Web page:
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"Blessed Are They That Hunger After Justice": From Vice To Beatitude In Dante's Purgatorio

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Chapter Summary

This essay explores the relationship between vice and Beatitude in the second canticle of the Comedy, though in order to understand Dante's idiosyncratic use of the Beatitudes it is first necessary to understand the interpretive context in which Dante read them. He reconciles the Christian view with the Aristotelian, since Aristotle too associates a real happiness with the active life that is inferior to the ultimate happiness of the contemplative life. Nevertheless, for Dante the happiness of the active life is crucially important, more important than for many other Christian thinkers, since Dante, unlike Augustine, considers the beatitude of this life important for God's providential ordering of history. In both the Monarchia and Paradiso, Dante argues that the divine ordering of the spiritual and that of the temporal aspects of human history are thoroughly intertwined.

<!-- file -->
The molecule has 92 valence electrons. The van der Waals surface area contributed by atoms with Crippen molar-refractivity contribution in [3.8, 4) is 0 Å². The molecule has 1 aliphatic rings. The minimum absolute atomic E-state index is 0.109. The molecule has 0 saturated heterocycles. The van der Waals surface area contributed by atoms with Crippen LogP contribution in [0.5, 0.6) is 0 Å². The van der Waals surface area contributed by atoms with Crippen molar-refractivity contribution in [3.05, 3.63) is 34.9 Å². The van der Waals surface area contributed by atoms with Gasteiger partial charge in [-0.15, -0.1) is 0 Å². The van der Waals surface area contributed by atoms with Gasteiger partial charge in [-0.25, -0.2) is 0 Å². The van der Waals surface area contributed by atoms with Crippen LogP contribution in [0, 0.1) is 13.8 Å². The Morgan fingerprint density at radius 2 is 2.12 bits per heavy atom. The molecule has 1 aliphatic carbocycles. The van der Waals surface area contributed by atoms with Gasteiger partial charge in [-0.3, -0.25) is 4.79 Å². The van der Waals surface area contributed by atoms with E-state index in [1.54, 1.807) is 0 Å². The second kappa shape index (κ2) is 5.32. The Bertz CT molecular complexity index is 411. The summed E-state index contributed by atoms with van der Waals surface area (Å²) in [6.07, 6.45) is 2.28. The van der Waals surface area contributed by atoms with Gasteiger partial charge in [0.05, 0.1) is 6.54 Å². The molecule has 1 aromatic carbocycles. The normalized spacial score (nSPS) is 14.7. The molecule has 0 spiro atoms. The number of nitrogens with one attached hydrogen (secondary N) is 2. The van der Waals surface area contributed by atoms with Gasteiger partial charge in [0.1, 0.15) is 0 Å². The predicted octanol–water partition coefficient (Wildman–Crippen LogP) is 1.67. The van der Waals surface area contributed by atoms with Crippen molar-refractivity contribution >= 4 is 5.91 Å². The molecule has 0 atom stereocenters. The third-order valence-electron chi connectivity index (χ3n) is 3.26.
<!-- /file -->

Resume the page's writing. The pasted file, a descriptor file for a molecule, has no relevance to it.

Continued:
Keywords: Aristotle; Beatitude; blessed; christian view; Hunger; Vice



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